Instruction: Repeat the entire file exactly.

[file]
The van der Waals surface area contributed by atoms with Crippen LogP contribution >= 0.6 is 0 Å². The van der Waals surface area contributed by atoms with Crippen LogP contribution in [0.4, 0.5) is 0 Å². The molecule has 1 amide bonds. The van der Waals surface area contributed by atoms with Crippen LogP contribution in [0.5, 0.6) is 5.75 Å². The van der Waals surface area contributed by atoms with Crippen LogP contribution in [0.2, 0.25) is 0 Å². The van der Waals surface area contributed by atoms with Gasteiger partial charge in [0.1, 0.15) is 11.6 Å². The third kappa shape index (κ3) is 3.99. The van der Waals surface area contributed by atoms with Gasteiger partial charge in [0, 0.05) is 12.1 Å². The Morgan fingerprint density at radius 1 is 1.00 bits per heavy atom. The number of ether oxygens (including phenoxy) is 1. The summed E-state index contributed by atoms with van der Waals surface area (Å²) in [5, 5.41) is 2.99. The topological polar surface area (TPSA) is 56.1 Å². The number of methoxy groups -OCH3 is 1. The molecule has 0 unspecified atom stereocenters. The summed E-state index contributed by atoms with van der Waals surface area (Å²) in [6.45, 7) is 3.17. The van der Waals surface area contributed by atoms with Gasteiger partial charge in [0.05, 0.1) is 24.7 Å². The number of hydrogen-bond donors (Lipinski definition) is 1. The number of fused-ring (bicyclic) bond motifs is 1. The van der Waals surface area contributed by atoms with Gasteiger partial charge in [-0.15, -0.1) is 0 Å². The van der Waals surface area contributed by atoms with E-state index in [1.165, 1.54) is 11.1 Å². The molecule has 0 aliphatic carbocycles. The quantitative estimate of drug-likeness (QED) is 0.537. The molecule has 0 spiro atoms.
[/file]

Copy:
The van der Waals surface area contributed by atoms with Crippen LogP contribution >= 0.6 is 0 Å². The van der Waals surface area contributed by atoms with Crippen LogP contribution in [0.4, 0.5) is 0 Å². The molecule has 1 amide bonds. The van der Waals surface area contributed by atoms with Crippen LogP contribution in [0.5, 0.6) is 5.75 Å². The van der Waals surface area contributed by atoms with Crippen LogP contribution in [0.2, 0.25) is 0 Å². The van der Waals surface area contributed by atoms with Gasteiger partial charge in [0.1, 0.15) is 11.6 Å². The third kappa shape index (κ3) is 3.99. The van der Waals surface area contributed by atoms with Gasteiger partial charge in [0, 0.05) is 12.1 Å². The Morgan fingerprint density at radius 1 is 1.00 bits per heavy atom. The number of ether oxygens (including phenoxy) is 1. The summed E-state index contributed by atoms with van der Waals surface area (Å²) in [5, 5.41) is 2.99. The topological polar surface area (TPSA) is 56.1 Å². The number of methoxy groups -OCH3 is 1. The molecule has 0 unspecified atom stereocenters. The summed E-state index contributed by atoms with van der Waals surface area (Å²) in [6.45, 7) is 3.17. The van der Waals surface area contributed by atoms with Gasteiger partial charge in [0.05, 0.1) is 24.7 Å². The number of hydrogen-bond donors (Lipinski definition) is 1. The number of fused-ring (bicyclic) bond motifs is 1. The van der Waals surface area contributed by atoms with Gasteiger partial charge in [-0.15, -0.1) is 0 Å². The van der Waals surface area contributed by atoms with E-state index in [1.165, 1.54) is 11.1 Å². The molecule has 0 aliphatic carbocycles. The quantitative estimate of drug-likeness (QED) is 0.537. The molecule has 0 spiro atoms.